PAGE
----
Saturday, April 26, 2014

Monopoly kills efficiency and innovation yet again.....

Yesterday, the Wall Street Journal
reported that the FCC is about to release proposed regulations that
would allow broadband providers to charge additional fees to content
providers (like Netflix) in exchange for access to a faster tier of
service, so long as those fees are “commercially reasonable.”... Jon Brodkin of Ars Technica
has a fairly detailed yet readable explanation of why this is bad for
the Internet—meaning bad for the choices available to ordinary consumers
and bad for the pace of innovation in new types of content and
services. Basically it’s a license to the cable providers to exploit a
new revenue source, with no commitment to use those revenues to actually
upgrade service. (With an effective monopoly in many metropolitan areas
and speeds already faster than satellite, the local cable provider has
no market pressure to upgrade service, at least not until fiber becomes
more widespread.) The need to pay access fees will make it harder for
new entrants on the content and services side; in the long run, these
fees could actually be good for Netflix, since it won’t have to worry as
much about competition. The ultimate result will be to lock in the
current set of incumbents that control the Internet, ushering in the era
of big, fat, incompetent monopolies.

How did this happen?  The FCC is run by a former industry lobbyist; the big lobby firms are run by fromer FCC regulators and so forth. 

I’m Shocked, Shocked! | The Baseline Scenario


  1. It is an interesting article and ties back in to a point you made during class with the charts you put up in class regarding monopolies. Everyone wants to be in a monopoly situation because that is where big profits are made. That is the incentive, big profits, not innovation and better products. Companies are compensated well when they have a monopoly, and it they do not receive any compensation for upgrading their product or service. Clearly the system is flawed.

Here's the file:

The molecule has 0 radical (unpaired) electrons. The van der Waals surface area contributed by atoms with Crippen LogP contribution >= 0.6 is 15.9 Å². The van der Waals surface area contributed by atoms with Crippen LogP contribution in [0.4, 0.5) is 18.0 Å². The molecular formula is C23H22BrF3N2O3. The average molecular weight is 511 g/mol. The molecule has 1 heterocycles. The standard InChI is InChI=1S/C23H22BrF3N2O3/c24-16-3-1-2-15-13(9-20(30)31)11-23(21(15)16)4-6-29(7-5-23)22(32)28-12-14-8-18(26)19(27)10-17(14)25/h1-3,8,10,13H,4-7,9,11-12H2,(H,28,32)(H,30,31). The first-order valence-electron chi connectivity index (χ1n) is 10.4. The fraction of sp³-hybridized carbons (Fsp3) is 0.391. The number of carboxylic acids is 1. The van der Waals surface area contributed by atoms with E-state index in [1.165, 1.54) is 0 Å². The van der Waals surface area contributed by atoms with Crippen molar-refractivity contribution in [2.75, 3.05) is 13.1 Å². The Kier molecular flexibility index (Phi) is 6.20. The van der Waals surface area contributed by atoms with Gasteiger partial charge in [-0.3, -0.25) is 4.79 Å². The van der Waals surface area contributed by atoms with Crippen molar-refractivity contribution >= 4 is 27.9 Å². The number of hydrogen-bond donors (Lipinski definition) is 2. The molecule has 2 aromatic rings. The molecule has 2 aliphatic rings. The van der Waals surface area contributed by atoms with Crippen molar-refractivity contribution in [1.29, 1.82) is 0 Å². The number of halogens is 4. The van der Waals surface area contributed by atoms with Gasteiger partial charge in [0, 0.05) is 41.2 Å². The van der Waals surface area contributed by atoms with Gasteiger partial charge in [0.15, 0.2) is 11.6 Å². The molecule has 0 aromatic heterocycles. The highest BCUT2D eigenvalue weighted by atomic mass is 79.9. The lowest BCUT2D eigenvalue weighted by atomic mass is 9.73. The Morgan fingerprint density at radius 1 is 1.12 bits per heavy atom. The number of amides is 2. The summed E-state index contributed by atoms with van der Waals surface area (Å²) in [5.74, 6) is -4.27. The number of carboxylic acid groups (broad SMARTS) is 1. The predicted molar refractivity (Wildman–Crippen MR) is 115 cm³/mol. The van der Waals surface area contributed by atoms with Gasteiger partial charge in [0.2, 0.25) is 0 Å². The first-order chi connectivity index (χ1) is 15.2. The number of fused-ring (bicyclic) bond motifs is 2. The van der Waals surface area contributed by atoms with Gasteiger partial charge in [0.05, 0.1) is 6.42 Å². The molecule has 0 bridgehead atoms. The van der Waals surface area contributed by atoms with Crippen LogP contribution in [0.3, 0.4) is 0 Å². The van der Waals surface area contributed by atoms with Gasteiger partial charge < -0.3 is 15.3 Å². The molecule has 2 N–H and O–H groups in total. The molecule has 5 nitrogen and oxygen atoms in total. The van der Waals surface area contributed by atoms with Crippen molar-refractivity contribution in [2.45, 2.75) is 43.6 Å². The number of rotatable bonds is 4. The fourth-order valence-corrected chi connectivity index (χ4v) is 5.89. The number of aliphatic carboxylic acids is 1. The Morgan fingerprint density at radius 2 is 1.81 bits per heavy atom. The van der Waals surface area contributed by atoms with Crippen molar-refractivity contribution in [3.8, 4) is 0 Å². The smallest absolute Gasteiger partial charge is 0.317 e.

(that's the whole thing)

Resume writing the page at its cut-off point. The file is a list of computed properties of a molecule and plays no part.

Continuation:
2. It will be interesting to see which broadband providers take advantage of this opportunity. If all broadband providers start charging additional fees to content providers, profits would rise and innovation would slow down. On the other hand, if some broadband providers avoid charging content providers, they would become more attractive to such providers, encouraging them to avoid providers who charge additional fees and disrupt the competition.

  3. Here is a WSJ opinion article on the issue:

  4. I think Tyler makes an interesting point--ideally companies would start competing against each other by not charging "fast-lane" tariffs. I'm not terribly optimistic though--the major telecom groups more or less appear to operate like cartels--not just monopolies.

    I think the situation is very bleak, to be honest, and moreover Obama couldn't have dropped the ball harder on this one: he promised in his campaign to ensure Net Neutrality wouldn't be harmed. What a fat load of crap that was.

  5. I agree with Mark on this issue. The proposed merge of Comcast and the Time Warner cable will present a huge opportunity for the merged venture to dominate. As the merge will result in online video content providers to pay more to access the Comcast or the merged customers. Here, they will not just have monopoly in one market but there is a possibility of monopoly in the online video content provider market as well.

  6. I will not argue about monopolies being harmful to innovation. I wonder if this market could be unique in that major content providers could just more aggressively seek to engulf smaller niche innovative businesses that can't circumvent the barriers of entry to continue pleasing their consumers